Winchester Dam Accused of Contributing to Endangerment of Salmon Species

A complaint filed in the Oregon District Court on Friday alleged that Winchester Water Control District, which operates the Winchester Dam, is “causing ‘take’ of Oregon Coast coho salmon.” The salmon species is reportedly listed as threatened under the Endangered Species Act (ESA). 

The Waterwatch of Oregon, Pacific Coast Federation of Fishermen’s Associations, the Institute for Fisheries Resources, and Steamboaters filed the complaint, and began the “citizen suit.” They alleged that the dam is blocking the migration of adult salmon who can’t swim to their spawning habitat, killing salmon trying to cross the dam and harming juvenile salmon by blocking migration from the spawning area.  

The complaint alleged that the disrepair of the fish ladder and dam are causing the salmon to be “physically battered” and exposed to toxic compounds. The plaintiffs alleged that man-made obstacles, like this one, between the ocean and the salmon’s spawning grounds have been a major factor in the decline of coho salmon populations. 

The Winchester dam is reportedly 450 feet long and 16 feet high, it provides a recreation area, but there is reportedly “no valid water right for water storage for the reservoir.” A fish ladder was added to the dam in 1945, and it was upgraded in the early 1980’s but it has not been updated since that point and does not meet current criteria.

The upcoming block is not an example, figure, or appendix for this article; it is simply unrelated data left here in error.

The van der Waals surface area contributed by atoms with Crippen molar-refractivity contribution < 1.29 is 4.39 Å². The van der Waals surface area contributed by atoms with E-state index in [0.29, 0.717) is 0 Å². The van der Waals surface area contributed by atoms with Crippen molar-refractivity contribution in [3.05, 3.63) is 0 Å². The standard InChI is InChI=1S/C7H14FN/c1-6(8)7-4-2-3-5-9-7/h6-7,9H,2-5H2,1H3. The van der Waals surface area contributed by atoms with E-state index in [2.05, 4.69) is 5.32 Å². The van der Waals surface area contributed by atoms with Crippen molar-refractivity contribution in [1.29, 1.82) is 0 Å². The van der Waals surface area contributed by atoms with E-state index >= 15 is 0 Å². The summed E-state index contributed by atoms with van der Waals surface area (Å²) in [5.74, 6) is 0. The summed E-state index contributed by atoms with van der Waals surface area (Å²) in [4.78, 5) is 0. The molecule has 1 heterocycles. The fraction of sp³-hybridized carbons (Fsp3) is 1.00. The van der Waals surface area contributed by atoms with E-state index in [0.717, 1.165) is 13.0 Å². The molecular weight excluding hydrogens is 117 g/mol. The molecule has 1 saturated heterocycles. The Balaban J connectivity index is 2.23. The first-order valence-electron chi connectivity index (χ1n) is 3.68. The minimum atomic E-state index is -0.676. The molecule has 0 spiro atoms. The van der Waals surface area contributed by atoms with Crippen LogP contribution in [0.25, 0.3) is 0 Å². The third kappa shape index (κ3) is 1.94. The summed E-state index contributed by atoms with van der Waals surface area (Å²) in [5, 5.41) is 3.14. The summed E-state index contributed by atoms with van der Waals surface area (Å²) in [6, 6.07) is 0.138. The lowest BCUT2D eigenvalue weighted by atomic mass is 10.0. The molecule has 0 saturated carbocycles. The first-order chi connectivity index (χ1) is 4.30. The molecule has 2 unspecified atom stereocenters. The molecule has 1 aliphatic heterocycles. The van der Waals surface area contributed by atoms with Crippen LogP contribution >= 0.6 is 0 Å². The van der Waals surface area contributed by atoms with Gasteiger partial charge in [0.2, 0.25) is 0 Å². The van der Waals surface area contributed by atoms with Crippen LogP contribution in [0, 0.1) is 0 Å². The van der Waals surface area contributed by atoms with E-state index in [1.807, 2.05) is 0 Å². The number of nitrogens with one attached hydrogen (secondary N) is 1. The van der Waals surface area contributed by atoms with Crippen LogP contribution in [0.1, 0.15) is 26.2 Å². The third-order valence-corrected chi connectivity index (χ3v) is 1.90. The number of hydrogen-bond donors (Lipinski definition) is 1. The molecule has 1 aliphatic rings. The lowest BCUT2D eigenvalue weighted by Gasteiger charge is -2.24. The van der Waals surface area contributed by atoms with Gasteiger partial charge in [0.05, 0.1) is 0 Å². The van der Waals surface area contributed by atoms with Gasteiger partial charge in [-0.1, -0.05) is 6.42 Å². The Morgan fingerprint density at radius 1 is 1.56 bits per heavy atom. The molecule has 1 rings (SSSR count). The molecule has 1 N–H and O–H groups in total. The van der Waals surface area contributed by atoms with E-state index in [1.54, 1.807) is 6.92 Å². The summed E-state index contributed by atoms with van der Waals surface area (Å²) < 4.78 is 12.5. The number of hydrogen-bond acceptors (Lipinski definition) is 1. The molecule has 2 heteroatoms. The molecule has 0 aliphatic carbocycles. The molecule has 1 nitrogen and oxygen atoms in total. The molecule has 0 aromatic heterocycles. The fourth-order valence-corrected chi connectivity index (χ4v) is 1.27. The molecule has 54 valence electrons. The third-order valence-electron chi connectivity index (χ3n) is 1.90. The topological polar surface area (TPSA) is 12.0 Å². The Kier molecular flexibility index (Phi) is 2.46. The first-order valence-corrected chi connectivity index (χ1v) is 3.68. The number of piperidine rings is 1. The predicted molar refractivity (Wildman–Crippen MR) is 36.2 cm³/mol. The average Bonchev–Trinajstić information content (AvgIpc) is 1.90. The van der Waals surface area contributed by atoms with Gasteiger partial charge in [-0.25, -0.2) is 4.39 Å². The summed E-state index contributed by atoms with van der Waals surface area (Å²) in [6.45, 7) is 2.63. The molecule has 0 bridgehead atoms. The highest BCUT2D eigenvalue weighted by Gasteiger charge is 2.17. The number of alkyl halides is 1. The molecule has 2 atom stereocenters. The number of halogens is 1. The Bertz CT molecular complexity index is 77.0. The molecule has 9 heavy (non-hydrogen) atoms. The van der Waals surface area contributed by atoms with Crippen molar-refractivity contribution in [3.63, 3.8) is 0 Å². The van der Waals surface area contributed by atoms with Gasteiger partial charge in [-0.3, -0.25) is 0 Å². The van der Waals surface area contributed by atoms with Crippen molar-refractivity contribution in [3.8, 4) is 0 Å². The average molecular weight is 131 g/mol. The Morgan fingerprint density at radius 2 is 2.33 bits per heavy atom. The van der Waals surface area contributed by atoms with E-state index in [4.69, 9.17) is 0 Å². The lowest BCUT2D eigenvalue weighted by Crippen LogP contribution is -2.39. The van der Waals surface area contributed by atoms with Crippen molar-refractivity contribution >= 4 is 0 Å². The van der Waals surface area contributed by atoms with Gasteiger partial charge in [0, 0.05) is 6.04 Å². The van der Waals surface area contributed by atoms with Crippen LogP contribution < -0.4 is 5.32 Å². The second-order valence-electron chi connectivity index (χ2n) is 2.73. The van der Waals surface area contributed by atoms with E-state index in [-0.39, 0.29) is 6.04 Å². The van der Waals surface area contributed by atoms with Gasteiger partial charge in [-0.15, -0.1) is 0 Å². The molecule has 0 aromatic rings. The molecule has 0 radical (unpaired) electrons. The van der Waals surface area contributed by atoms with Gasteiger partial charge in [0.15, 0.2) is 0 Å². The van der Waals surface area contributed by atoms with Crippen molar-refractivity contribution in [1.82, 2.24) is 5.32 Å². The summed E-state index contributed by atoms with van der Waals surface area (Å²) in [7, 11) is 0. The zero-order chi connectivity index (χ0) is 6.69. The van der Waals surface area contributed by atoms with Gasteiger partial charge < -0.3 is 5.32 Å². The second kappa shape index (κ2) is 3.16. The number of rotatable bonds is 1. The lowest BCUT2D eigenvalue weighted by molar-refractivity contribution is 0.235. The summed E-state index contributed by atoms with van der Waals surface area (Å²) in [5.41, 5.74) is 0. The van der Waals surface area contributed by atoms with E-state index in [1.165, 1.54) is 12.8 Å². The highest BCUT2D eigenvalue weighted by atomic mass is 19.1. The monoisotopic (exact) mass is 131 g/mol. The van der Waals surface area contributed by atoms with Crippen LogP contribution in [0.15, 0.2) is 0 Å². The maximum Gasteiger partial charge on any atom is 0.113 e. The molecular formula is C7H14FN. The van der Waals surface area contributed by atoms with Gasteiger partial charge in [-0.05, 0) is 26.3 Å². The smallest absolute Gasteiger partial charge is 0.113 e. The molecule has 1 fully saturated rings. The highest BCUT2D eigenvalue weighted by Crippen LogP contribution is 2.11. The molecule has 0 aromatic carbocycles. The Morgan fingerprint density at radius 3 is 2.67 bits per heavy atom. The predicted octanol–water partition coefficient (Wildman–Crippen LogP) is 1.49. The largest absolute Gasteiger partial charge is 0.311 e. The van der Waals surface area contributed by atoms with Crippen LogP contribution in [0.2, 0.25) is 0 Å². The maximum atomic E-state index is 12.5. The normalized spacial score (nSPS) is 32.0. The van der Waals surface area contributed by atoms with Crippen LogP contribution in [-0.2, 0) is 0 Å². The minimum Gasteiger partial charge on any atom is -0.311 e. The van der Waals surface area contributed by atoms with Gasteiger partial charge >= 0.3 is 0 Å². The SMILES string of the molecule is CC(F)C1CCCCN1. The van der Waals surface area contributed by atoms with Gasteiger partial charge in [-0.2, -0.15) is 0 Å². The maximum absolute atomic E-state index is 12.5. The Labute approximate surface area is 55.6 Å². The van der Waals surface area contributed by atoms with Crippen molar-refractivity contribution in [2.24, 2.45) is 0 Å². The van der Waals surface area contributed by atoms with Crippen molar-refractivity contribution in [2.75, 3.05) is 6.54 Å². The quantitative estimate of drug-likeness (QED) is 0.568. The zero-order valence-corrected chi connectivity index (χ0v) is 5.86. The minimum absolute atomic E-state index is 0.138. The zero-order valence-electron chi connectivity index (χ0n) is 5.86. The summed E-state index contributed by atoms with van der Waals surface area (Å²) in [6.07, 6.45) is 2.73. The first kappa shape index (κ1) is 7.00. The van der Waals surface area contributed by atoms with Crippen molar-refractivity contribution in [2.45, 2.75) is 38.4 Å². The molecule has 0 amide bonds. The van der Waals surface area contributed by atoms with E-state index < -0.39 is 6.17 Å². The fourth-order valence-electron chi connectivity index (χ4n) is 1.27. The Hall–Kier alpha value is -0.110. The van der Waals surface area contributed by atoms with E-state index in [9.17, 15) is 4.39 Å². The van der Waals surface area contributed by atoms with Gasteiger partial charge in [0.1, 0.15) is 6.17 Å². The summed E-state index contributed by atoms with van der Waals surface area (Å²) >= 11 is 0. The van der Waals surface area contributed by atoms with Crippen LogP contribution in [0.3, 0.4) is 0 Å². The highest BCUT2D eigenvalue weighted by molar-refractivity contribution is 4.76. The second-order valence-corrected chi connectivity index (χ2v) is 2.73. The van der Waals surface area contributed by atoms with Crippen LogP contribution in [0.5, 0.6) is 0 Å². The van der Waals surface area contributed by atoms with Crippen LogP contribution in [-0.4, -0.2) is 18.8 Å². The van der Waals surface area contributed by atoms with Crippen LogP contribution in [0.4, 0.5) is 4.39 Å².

The plaintiffs alleged that, in addition to an inadequate design of the ladder, the condition of the dam and the ladder is deteriorating. “The dam has consistently, and continues to date, experienced significant leakage through the dam structure itself and in particular in an area of the dam immediately next to the fish ladder,” the complaint stated. “The disrepair contributes to and exacerbates the inadequacy and harmful effects of the fish ladder and Winchester dam on Coast coho salmon.” 

The plaintiffs, represented by Karl G. Anuta and attorneys for Earthjustice, asked the court to declare that the defendant violated the ESA and stop it from continuing to breach the law and failing to provide adequate passage for salmon as well as store water without a permit. They also asked the court to either require the dam to be removed or for the defendants to repair the dam to provide “adequate fish passage” and impose civil penalties on Winchester Water Control District.